A senior Turkish general says Turkey and Iran have carried out coordinated strikes against Kurdish rebels based in northern Iraq. Over the past few months, Turkey has reportedly intensified its attacks against bases of the Kurdistan Workers' Party, or PKK. For VOA, Dorian Jones reports from Istanbul.
The deputy head of Turkey's armed forces General Ilker Basbug told Turkish television that Turkish forces have collaborated with Iran in attacking bases of the Kurdistan Workers' Party in northern Iraq, and will do so again if necessary.
In the past, Turkey and Iran have pledged to cooperate against the rebels, but the general's comment is the first confirmation that the two countries have been working together against the PKK, and PJAK, the group's Iranian wing.
International relations expert, Soli Ozel of Bilgi University says the cooperation is a watershed in Turkey's fight against the PKK.
"Turkey bombed PJAK that is the anti Iranian Kurdish organization and it flew into the region using Iranian airspace," he said. "That tells you volumes what is cooking about PKK PJAK because PJAK is the twin of PKK for Iran."
During Turkey's more than two-decade fight against the PKK, Ankara frequently accused Tehran of providing direct assistance to the PKK, a claim denied by the Iranians. But the present Turkish government has been working hard to improve relations with Iran. Observers say closer cooperation between the two countries will be a blow to the PKK.
Turkish armed forces are continuing to bombard Kurdish rebel bases in northern Iraq, while its continuing its diplomatic efforts to isolate them. The head of Turkey's armed forces, General Yasar Buyukanit, on Thursday called for an end to logistical support to the rebels.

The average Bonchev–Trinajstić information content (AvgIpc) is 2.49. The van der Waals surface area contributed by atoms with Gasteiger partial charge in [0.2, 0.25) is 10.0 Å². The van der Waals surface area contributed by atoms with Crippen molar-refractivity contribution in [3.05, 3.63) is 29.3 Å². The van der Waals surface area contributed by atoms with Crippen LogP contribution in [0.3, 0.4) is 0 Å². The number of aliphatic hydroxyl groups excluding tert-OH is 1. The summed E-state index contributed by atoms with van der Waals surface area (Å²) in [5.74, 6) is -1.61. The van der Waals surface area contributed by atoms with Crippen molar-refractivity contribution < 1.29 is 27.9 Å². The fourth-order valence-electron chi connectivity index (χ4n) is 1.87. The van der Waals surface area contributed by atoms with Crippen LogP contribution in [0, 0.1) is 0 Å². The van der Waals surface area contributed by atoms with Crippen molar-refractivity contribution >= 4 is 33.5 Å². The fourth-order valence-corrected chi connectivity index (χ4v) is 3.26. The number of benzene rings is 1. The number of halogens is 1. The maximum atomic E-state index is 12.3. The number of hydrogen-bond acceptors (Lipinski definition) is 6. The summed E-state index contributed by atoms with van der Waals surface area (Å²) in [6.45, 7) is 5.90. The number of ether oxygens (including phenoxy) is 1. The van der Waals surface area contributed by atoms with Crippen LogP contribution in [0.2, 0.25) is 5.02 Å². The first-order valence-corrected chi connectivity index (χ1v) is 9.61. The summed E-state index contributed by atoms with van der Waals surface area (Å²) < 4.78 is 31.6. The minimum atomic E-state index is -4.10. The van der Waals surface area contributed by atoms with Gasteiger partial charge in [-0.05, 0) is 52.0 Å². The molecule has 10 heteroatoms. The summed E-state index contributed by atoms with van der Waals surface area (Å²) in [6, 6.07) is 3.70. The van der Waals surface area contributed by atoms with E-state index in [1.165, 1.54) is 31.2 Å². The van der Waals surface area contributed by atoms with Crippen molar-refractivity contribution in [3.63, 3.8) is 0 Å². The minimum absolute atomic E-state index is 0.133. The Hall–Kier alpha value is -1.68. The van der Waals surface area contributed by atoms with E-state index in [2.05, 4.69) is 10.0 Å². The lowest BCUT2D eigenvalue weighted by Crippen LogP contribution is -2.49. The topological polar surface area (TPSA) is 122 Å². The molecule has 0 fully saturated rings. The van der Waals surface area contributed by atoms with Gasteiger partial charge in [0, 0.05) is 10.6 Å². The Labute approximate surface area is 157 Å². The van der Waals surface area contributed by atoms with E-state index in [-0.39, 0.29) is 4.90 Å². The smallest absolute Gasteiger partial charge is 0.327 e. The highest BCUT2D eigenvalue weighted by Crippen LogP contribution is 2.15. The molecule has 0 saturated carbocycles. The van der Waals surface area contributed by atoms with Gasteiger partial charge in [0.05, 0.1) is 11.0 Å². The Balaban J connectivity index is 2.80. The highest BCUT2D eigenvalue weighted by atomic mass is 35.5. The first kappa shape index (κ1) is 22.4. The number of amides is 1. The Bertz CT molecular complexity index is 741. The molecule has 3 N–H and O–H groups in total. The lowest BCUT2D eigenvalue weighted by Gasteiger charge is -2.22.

"In the past the PKK were supplied by mules carrying arms," he said. "Today they are supplied by trucks. How can this be? All counties should recognize they are a terrorist organization."
That call, according to observers, is directly aimed at the leaders of the Iraqi Kurdish-controlled enclave, where PKK bases are located. Like Iran in the past, Ankara has accused the Iraqi Kurds of supporting the PKK.
But here too, the last few months have seen relations improving. The prime minister of the Iraqi Kurdish region Nechirvan Barzani this week said they were optimistic that relations with Turkey are improving. The warming of relations, says Bilgi University's Soli Ozel, is an indication of how isolated the PKK has become.
"The PKK, for all intents and purposes, has well lived out of its usefulness, for anyone concerned and everyone want to get rid of them, and this is what is happening," he said.
But the PKK insurgency is still essentially a Turkish problem, with Turkish Kurds still make up the overwhelming majority. Despite the PKK being designated as a terrorist organization by the United States and European Union, pressure still remains on Ankara to extend greater cultural and economic rights to its Kurdish population, as a key part of the strategy to defeat the insurgency.